In the last game of the season, the Carlisle Indians (9-1) took on the Big Ten champs, the heavily favored University of Chicago. Worse, the Indians had lost their star quarterback, Frank Mt. Pleasant, to a broken thumb. Over 27,000 Chicago fans (below) were eager for a “massacre at Marshall Field.”
Chicago’s coach, Amos Alonzo Stagg, was Pop Warner’s rival in trick plays and experimenting with the new passing game. To shut down the Indians’ air attack, Stagg had a new trick: the first “pass defense.” It was simple. When the ball’s snapped, knock down the Indians go-to receivers, Exendine and Gardner. If they get up and run, knock ‘em down again. It was all legal.
During the game, it worked well into the 2nd half, limiting the Indians to two field goals (worth 4 pts.) for an 8-0 lead. Then the Indians fought knockdowns with a knockdown for the ages. On a 1st down, Exendine let the Chicago defenders knock him out of bounds. While the Chicago boys returned to the play, Exendine ran down the sideline behind the Carlisle bench and the photographers. Exendine (right) came back on the field 25 yards downfield, all alone.
Carlisle’s fullback, Hauser, having scrambled behind the line, launched a pass. It spiraled high and true against a blue sky: a 40-yard bomb. The crowd gasped, Chicago players wheeled, and the ball fell into Exendine’s arms. He trotted, untouched, across the goal line.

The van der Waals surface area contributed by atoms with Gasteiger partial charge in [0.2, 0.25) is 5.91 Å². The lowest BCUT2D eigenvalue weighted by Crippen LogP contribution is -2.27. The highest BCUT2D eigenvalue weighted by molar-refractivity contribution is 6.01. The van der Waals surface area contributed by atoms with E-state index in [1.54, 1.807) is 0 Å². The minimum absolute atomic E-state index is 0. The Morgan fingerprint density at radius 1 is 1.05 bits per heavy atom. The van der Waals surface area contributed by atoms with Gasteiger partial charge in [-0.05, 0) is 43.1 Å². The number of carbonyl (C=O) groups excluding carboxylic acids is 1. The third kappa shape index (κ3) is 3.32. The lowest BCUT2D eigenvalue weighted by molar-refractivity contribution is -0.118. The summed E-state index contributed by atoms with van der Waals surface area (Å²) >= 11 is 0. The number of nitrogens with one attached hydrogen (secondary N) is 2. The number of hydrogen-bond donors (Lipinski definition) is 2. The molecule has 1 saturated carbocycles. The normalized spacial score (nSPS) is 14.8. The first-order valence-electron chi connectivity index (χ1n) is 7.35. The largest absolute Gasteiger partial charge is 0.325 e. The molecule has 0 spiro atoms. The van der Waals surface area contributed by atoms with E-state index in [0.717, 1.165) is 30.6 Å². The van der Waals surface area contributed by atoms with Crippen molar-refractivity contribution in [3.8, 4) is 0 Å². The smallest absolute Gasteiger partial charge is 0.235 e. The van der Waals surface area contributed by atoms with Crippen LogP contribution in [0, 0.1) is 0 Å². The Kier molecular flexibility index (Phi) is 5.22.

The play would never happen again. After Chicago’s 18-4 loss to the Indians, Stagg forced a rule change: any player going out of bounds was out of the play.
Carlisle’s trick plays and the ways they rewrote the rulebook rest in the shadow of history. But the next time you see a spiraling pass, sailing high and true, look for the ghosts, the pioneers of the pass, who first gave it flight.
ABOUT THE AUTHOR
Brian Meehl has published four novels with Random House: Out of Patience, Suck It Up, Suck It Up and Die,and You Don’t Know About Me. His books have garnered a Junior Library Guild Selection, a Blue Ribbon from the Bulletin for the Center for Children’s Books and starred reviews in Publishers Weekly. In a former incarnation, Meehl was a puppeteer on “Sesame Street” and in Jim Henson films, including “The Dark Crystal.” His transition from puppets to pen included writing for television shows such as “The Magic School Bus” and “Between the Lions,” for which he won three Emmys. Meehl lives in Connecticut and is writing Blowback ’63 and Blowback ’94. For more information about this author and his exciting books, please visit www.brianmeehl.com and/or www.blowbacktrilogy.com.